The European flag flatters in the wind past the headquarters of the European Central Bank in Frankfurt am Main, Germany.
Jeremy Hobson: As Italian borrowing costs reached another record high this morning European finance ministers are meeting in Brussels. They're trying to figure out a way to avoid a collapse of the euro. The big ideas out there at the moment involve more unity for the 17 member nations. But some think it may all be too little, too late.
Johan Van Overtveldt has just written a book ominously titled "The End of the Euro." He joins us now from Brussels. Good morning.
Johan Van Overtveldt: Good morning over there.
Hobson: Well you write that there are two ways that the European debt crisis could play out, one of which would be that they would form a full-fledged political union -- maybe something like the United States of Europe -- or the other way, "the whole thing unravels."
Van Overtveldt: Exactly. These are the two options that are before us today.
Hobson: And what do you think's going to happen?
Van Overtveldt: Well as things stand now, things are moving more and more in the direction of a blow-up of the eurozone.
Hobson: So lay out your doomsday scenario for us: How would it unravel?
Van Overtveldt: Well, we keep on going with this piecemeal approach too little too late, we put together rescue packages for the countries in difficulties. But the costs of these things mount and mount, and at the end of the day, it will be only the Germans -- which is, at a matter of fact, the biggest economy and also the economy with the deepest pockets -- that will have to pay the bills. And within one or two years, that would become too much even for the Germans, and then it will be them who decides to leave the eurozone.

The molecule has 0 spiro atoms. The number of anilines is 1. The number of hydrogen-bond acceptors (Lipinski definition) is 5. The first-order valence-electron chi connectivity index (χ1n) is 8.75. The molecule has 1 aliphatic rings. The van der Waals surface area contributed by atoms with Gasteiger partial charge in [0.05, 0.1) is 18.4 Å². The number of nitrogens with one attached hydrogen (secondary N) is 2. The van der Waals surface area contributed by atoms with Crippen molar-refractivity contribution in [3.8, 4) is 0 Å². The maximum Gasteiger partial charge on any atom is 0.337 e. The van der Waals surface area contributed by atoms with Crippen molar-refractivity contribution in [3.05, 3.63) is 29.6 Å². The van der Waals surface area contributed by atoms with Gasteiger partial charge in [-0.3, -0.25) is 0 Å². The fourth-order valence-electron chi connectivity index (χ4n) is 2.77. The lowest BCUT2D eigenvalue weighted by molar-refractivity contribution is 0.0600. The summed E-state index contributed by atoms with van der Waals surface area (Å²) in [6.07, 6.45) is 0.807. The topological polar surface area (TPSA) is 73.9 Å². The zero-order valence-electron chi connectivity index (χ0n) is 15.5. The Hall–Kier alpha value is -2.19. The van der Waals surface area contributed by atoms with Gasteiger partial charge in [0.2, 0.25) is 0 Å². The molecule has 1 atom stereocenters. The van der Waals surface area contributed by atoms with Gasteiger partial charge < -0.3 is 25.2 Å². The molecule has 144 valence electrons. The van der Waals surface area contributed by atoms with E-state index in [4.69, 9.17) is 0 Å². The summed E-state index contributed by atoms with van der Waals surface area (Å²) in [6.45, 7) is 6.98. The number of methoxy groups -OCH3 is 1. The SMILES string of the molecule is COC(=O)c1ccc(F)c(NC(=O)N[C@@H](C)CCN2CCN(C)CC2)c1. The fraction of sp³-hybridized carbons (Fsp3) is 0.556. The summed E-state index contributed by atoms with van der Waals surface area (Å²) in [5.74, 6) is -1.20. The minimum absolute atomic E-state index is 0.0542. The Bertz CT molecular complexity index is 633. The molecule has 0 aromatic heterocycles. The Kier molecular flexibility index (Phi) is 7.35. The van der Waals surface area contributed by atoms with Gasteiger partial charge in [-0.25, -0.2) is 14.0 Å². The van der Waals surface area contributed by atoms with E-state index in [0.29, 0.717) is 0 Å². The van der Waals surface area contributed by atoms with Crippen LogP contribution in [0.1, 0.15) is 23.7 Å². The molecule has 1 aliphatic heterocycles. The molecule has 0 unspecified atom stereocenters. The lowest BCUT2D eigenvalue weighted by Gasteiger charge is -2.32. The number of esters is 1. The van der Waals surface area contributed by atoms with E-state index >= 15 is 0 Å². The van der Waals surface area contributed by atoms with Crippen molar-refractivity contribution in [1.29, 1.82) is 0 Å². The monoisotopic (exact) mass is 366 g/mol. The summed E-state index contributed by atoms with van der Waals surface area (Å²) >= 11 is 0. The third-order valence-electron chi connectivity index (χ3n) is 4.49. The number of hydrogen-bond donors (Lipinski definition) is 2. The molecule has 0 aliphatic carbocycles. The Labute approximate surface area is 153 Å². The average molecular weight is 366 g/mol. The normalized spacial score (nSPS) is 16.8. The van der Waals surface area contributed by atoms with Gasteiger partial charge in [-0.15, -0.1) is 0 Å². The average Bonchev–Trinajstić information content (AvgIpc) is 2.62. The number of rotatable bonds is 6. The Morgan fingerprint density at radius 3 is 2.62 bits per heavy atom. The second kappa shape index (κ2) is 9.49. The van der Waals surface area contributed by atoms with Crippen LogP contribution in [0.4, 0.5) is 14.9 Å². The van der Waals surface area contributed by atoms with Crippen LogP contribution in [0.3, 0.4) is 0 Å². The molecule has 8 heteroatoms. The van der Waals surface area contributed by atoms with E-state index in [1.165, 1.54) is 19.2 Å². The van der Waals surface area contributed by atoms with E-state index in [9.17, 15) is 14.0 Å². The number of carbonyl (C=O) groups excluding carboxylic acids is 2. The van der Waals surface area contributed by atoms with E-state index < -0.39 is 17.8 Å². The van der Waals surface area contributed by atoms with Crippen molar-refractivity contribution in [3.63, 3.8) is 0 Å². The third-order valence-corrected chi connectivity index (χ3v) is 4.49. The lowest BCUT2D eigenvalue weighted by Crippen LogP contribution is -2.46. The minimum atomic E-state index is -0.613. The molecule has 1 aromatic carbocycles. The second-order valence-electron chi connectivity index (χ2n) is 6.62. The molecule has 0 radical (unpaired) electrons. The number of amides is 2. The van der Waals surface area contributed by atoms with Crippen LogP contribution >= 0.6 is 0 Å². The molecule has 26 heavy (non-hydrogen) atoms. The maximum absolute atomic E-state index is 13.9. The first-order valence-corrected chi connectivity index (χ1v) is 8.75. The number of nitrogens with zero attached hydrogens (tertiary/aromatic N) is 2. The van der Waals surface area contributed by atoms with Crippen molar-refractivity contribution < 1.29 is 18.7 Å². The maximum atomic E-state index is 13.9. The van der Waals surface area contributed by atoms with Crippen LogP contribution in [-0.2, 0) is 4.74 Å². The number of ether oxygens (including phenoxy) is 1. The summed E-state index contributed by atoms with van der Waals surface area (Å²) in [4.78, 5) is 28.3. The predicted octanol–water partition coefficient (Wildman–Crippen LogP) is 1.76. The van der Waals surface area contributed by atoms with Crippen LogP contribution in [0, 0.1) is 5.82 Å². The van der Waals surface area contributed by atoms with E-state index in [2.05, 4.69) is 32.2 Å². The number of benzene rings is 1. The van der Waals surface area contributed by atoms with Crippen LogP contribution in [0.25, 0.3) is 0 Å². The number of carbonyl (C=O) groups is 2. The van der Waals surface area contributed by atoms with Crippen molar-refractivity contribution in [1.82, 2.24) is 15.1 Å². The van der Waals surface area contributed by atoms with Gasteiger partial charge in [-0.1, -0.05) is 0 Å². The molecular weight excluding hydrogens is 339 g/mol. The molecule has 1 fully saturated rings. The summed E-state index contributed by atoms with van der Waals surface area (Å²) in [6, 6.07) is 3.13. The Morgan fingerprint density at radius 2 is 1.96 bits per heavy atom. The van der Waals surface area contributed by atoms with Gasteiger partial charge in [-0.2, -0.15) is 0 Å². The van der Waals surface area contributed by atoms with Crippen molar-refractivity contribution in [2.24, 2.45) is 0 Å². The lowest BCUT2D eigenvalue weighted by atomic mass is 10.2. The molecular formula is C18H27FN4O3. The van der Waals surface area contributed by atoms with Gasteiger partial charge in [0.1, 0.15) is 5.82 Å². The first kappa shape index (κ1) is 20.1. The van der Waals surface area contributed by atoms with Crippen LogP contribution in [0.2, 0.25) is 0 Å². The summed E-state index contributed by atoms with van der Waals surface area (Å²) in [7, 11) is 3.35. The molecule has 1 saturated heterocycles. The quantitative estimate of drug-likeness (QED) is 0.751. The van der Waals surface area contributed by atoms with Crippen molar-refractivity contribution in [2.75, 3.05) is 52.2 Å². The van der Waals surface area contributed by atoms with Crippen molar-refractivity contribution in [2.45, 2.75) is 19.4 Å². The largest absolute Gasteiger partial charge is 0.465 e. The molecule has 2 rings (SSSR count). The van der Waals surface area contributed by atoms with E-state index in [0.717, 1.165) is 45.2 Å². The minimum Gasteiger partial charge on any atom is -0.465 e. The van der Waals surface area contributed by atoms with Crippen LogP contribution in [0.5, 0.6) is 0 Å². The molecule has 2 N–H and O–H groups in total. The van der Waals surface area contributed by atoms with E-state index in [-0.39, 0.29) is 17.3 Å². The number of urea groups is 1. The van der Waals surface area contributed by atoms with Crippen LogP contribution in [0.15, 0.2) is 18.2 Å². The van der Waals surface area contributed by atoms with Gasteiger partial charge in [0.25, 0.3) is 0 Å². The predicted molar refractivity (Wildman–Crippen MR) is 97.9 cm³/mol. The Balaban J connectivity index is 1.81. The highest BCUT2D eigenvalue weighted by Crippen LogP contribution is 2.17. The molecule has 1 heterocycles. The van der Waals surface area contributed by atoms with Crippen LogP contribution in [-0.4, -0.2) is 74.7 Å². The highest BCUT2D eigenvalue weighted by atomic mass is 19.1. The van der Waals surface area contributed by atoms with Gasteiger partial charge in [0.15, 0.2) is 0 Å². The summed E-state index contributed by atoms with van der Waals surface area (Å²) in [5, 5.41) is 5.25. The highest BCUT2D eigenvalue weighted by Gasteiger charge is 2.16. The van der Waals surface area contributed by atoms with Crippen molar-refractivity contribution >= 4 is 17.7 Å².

Hobson: What is at stake for the global economy if we lose the European monetary union as it exists today?
Van Overtveldt: Two scenarios here: If the thing goes down the drain -- if I may put it that way -- in a chaotic way, that would of course put a huge break on economic growth all over the world. That means also trouble for the United States and certainly for countries like China and India, who both have a lot of exports toward this area. The other scenario is, of course, that is the breakdown happens relentlessly smoothly, and then of course, per definition, the impact on the rest of the world would also be much smoother.
Hobson: Finally, if your dire situation is to come true, when's it going to happen?
Van Overtveldt: Well, if I would know that, I would be in Bahamas on the beach.
Hobson: Dr. Johan Van Overtveldt, author of the book, "The End of the Euro." Thanks so much for talking with us.
Van Overtveldt: Thank you.